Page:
Jack Kelly – Heaven’s Ditch: God, Gold, and Murder on the Erie Canal
New York / July 18, 2016

July 18, 2016 – This week, we strapping our time machine to a canal boat, and sail down the modern marvel of early American commerce: The Erie Canal. The 360-mile slash between Lake Erie to Albany, and down the Hudson River to New York Harbor isn’t just one of engineers and back-breaking, dangerous manual labor, but of fascinating human drama and America itself. The book is Heaven’s Ditch: God, Gold, and Murder on the Erie Canal. By the time the canal opened 1825, the nation had fallen in love with this man-made waterway. Now, you can fall in love with it, too, thanks to Jack Kelly — journalist, novelist, and New York Foundation for the Arts fellow. His previous books include Band of Giants, which earned the Daughters of the American Revolution’s History Award Medal. You can see him everywhere from the Wall Street Journal to the History Channel, or by clicking over to HeavensDitch.com.     Podcast: Download (Duration: 39:26 — 36.1MB)Subscribe: Apple Podcasts | Android | Google Podcasts | RSS | More

The Old ’76 House, Robert Norden
American Presidents , Food , New York / November 23, 2015

November 23, 2015 – The Old ’76 House in Tappan, New York, is a National Landmark, one where you can eat a meal fit for overthrowing a king. The building itself predates the American Revolution by over a century, and served an active role in the fight for independence. Every major figure including General George Washington spent time at this great American tavern. In 1780, it even served as a make-shift prison for Major John Andre, the British spy caught conspiring with America’s most infamous traitor, Benedict Arnold. And it was here that the British met Gen. Washington to officially recognize the war’s end, and recognize America as a free and independent nation. Learn more about America’s oldest tavern at 76House.com, or by following them at Facebook.com/TheOld76House. And don’t miss our interview with tavernkeeper, Robert Norden, who restored and preserves this unique piece of American history. Podcast: Download (Duration: 39:28 — 36.1MB)Subscribe: Apple Podcasts | Android | Google Podcasts | RSS | More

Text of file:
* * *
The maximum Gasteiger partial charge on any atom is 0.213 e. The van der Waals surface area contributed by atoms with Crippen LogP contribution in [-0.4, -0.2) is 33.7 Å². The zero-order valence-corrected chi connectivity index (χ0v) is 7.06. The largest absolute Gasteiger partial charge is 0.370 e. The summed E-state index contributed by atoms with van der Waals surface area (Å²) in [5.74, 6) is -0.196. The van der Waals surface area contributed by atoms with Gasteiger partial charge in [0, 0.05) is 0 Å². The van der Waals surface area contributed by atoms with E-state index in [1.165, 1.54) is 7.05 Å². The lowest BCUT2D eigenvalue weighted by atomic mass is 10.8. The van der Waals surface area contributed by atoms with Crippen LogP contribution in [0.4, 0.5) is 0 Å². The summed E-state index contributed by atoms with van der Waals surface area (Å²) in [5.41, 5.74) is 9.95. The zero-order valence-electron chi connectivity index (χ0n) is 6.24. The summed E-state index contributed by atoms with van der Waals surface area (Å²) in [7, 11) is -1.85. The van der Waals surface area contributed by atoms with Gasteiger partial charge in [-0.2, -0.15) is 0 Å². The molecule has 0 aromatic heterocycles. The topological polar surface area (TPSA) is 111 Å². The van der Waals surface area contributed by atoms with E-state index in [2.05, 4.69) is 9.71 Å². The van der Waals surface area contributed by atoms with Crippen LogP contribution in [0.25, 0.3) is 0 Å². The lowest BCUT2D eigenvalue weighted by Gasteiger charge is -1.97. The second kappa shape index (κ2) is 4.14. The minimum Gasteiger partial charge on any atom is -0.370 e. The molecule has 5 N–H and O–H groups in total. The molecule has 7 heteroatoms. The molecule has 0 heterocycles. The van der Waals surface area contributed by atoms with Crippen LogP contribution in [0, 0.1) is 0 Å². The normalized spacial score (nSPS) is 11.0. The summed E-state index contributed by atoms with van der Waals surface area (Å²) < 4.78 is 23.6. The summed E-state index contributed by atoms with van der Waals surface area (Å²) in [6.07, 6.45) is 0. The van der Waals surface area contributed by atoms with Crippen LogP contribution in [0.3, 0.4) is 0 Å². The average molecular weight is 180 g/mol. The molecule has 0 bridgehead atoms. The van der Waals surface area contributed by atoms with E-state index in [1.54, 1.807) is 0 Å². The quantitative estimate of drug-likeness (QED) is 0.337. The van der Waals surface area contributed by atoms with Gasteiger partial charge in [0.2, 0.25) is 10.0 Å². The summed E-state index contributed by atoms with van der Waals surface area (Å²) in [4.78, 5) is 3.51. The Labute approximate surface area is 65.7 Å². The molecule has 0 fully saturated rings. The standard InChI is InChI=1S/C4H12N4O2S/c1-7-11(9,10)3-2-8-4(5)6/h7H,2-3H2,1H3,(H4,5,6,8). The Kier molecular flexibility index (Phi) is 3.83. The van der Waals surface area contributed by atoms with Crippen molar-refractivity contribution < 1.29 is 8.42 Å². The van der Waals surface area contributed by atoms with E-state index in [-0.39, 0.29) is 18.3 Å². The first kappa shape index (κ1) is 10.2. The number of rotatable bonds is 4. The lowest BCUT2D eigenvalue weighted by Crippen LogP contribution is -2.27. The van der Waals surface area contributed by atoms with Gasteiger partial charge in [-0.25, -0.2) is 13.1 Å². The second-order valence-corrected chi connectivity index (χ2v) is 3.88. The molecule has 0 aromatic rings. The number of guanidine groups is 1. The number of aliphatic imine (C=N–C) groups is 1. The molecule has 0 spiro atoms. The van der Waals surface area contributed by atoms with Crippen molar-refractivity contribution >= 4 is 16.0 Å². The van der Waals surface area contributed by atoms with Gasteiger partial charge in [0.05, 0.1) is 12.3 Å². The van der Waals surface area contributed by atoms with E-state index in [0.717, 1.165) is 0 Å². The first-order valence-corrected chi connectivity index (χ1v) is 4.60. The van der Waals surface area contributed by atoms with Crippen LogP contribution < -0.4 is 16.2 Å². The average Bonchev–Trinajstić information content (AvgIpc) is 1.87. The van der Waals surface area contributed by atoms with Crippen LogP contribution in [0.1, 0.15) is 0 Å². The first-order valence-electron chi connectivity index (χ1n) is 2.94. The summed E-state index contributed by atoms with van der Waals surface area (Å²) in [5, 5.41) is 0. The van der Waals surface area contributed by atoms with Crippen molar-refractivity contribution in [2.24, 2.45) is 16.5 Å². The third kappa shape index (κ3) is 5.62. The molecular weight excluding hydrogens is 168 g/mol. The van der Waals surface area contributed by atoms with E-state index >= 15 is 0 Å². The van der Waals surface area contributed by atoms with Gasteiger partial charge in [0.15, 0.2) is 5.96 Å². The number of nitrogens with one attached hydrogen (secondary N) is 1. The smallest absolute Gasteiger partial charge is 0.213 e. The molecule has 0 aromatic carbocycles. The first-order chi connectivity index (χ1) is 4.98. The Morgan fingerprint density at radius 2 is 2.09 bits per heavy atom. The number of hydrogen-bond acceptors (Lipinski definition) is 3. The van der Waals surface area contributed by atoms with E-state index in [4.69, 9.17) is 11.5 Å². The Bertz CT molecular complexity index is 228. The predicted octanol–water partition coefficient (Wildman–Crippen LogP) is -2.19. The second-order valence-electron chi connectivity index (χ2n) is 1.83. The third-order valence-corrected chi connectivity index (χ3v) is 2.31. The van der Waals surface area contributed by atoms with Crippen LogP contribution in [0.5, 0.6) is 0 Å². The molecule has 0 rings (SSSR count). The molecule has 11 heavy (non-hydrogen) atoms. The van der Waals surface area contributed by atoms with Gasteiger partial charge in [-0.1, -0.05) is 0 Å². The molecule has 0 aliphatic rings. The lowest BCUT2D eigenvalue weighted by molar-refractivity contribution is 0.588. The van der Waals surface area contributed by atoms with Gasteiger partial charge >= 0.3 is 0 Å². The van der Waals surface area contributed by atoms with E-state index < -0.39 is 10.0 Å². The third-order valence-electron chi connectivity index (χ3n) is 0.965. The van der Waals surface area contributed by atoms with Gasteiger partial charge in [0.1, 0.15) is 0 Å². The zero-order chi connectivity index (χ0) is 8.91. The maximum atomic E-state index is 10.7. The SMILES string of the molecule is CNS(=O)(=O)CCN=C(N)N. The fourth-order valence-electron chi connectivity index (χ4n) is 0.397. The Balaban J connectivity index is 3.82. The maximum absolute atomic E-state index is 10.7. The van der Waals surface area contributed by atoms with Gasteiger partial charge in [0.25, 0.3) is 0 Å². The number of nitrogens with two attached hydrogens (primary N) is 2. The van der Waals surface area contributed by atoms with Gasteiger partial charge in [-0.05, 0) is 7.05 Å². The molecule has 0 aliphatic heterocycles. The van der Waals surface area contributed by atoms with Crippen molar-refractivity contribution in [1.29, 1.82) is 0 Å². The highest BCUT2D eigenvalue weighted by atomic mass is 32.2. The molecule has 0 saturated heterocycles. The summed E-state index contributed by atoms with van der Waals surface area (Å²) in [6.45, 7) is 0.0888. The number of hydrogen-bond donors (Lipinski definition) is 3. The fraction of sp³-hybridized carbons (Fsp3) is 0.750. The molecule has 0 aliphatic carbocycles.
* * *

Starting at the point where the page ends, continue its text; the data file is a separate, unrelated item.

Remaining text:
Donald L. Miller – Supreme City: How Jazz Age Manhattan Gave Birth to Modern America
New York / August 17, 2015

August 17, 2015 – You’re familiar with our theme song, 1925’s New York Ain’t New York Anymore. It’s the perfect segue into today’s book, Supreme City: How Jazz Age Manhattan Gave Birth to Modern America. The story of speakeasies, Flappers and radio is brought to us by Donald L. Miller. He’s the John Henry MacCracken Professor of History at Lafayette College and also authored City of the Century: The Epic of Chicago and the Making of America. You can learn about these and his other projects at DonaldMillerBooks.com, and even take a spin around Jazz Age Manhattan on an interactive map. If you have an eye for history — and you do, or why else would you be here — you’ll run into a lot of old friends reading Supreme City. Names that still generate excitement and nods of recognition a hundred years later. Babe Ruth, Jack Dempsey, Tex Rickard, E.B. White, Elizabeth Arden. Ziegfeld, Chrysler, LaGuardia, Lindbergh, Sarnoff. But how did New York City get from there to here? How did it become, as Duke Ellington called it, “the capital of everything”?   Podcast: Download (Duration: 42:39 — 39.0MB)Subscribe: Apple Podcasts | Android | Google Podcasts | RSS |…